In part 1 we started to look at some of the benefits of minimalist fitness. In part 2 we’ll cover more benefits plus also look at some minimalist training examples you can start to implement. Let’s get started shall we?!
4) You Don’t Need Much Equipment
If you strip your exercise sessions down to the bare essentials you don’t need much (if any) equipment. This is a big plus for both people that want to exercise at home (you won’t fill your home up with a large variety of kit) and for those that prefer the gym (you won’t have to wait around and break up your workout while others use the equipment you want to use).
5) Your Training Is Uncomplicated
Fitness, like life, can get complicated if we let it. With so much conflicting information available to us on what’s the best way to train, or how our celebrity of choice trains, or what the new fitness craze of the moment is, it’s easy to tie ourselves in knots. We like to keep life simple here at Frictionless Living and minimalist training fits the bill.
When you strip your fitness sessions down to the minimum effective dose to get the job done your training can’t help but stay relatively uncomplicated. That means you can focus your efforts where you really should which is on improving (weight lifted, times run, stretching range of motion etc).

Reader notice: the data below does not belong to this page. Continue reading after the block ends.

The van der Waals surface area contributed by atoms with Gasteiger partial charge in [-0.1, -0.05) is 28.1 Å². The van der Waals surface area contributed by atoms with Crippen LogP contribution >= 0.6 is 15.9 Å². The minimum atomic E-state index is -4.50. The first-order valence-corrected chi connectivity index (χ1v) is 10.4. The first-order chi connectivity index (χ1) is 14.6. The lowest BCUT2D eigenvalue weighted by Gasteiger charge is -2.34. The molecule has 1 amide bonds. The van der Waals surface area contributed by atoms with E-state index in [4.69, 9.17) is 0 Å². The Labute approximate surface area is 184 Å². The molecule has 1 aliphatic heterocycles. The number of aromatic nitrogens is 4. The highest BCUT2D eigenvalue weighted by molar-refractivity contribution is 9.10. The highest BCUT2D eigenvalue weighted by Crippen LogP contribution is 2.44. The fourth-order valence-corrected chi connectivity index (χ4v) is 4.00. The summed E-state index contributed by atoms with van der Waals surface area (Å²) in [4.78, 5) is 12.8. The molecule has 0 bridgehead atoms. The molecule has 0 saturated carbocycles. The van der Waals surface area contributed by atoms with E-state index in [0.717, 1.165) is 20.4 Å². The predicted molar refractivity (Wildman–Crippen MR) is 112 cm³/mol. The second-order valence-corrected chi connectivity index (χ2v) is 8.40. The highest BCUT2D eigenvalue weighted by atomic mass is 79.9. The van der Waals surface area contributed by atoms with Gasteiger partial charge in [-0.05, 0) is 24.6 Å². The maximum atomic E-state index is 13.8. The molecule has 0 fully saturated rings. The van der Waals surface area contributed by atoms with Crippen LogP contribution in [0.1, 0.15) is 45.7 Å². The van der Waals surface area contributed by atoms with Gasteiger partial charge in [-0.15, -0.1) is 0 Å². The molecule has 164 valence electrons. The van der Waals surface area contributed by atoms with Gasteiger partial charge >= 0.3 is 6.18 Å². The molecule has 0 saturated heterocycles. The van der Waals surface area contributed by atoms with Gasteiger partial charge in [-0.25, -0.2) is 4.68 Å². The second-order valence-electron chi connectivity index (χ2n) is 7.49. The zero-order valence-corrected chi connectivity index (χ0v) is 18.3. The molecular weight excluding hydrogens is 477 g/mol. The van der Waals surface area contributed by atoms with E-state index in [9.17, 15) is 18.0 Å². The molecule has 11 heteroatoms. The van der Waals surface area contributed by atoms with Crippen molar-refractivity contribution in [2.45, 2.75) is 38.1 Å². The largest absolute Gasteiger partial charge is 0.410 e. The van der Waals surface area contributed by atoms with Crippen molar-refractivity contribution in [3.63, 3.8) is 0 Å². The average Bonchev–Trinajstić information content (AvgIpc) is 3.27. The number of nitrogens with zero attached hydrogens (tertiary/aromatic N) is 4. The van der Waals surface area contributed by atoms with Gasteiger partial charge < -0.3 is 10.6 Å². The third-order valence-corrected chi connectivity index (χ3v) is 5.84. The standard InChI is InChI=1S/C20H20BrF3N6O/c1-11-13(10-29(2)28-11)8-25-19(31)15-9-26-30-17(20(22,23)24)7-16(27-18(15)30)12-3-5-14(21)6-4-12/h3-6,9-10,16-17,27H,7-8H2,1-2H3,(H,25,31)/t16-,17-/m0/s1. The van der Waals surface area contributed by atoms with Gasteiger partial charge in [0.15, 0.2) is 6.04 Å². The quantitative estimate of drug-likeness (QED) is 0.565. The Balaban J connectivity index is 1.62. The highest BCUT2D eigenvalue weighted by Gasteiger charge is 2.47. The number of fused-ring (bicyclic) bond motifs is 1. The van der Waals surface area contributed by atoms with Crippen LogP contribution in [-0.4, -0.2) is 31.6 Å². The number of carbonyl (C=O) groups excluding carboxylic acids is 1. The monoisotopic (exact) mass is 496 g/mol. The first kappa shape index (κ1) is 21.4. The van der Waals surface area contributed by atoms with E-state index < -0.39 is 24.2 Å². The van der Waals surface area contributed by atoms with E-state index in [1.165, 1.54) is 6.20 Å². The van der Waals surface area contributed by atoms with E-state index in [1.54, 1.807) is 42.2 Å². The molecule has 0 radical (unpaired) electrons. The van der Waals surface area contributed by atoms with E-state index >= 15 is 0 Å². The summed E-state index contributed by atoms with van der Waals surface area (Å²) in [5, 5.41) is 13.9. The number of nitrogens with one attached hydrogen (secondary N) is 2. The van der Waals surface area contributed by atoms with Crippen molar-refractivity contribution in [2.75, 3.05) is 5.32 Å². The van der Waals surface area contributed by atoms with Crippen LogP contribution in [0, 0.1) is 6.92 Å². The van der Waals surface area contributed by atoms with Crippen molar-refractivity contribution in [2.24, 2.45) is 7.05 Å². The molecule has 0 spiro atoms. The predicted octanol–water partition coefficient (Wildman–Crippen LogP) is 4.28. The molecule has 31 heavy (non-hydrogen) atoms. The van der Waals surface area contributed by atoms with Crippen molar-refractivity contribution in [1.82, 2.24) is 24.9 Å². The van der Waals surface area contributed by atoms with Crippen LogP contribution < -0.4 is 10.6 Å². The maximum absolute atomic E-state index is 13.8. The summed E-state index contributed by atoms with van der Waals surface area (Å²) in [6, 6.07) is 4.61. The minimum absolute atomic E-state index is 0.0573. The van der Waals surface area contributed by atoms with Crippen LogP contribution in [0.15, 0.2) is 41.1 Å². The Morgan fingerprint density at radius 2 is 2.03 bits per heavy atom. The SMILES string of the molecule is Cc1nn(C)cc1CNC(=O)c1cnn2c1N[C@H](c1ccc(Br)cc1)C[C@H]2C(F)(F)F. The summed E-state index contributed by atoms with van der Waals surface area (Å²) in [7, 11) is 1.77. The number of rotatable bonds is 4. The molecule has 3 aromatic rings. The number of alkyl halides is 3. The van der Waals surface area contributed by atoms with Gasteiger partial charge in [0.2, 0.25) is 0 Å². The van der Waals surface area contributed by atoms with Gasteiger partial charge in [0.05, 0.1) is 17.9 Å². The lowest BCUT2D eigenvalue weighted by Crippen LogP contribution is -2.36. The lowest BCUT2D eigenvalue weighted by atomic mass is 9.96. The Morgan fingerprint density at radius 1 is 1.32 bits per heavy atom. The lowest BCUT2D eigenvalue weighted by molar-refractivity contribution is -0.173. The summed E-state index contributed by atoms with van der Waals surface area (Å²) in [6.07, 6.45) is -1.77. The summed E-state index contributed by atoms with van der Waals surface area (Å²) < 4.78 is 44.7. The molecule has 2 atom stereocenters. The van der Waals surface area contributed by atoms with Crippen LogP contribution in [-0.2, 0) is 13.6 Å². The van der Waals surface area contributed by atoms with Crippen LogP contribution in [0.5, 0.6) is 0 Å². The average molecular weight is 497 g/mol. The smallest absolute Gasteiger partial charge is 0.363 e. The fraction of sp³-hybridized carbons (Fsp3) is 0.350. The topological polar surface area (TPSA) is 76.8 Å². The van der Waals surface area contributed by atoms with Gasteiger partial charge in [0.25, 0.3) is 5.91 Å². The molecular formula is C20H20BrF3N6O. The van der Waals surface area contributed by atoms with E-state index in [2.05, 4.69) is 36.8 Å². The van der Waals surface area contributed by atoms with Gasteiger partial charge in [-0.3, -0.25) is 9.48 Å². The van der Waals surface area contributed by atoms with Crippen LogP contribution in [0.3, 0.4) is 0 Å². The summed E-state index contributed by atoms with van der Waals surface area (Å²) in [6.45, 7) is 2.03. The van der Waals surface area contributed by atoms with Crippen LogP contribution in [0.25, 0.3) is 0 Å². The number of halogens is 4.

Keep fitness and your life simple so you can concentrate on enjoying it more!
Minimalist Training Examples:
Strength Training Example:
1) Dumbbell Clean & Press 2) Chin Up/pulldown 3) Plank (2-3 sets x 5-12 reps) of each
The clean and press will pretty much hit every muscle in your body, the chin up/pulldown will cover your pulling muscle needs (back and biceps) and the plank will finish off your core/midsection (although that’s already been hit hard!)
Sprints! Short, sharp, simple but not easy and if you choose running sprints (you could also choose to do them on a bike, indoor rower etc) then you’re also hitting a basic human movement pattern. Whatever you choose, ease into these and improve gradually with 4-8 sprint intervals (10-30 seconds) mixed with rest periods as required (30-90 seconds).
On top of this walk as much as possible and climb stairs rather than take the lift. Never underestimate the power and rejuvenating benefits of a good walk.
Not all of us need to be gymnast flexible! We just want to get some basic full body stretches in that do us good. Mark Sisson offers some great minimalist (but comprehensive) options here.
This little lot could be combined into one workout (strength, cardio then stretch) or broken down into mini workouts through the week. Neither option will take long but will still hit all the benefits mentioned.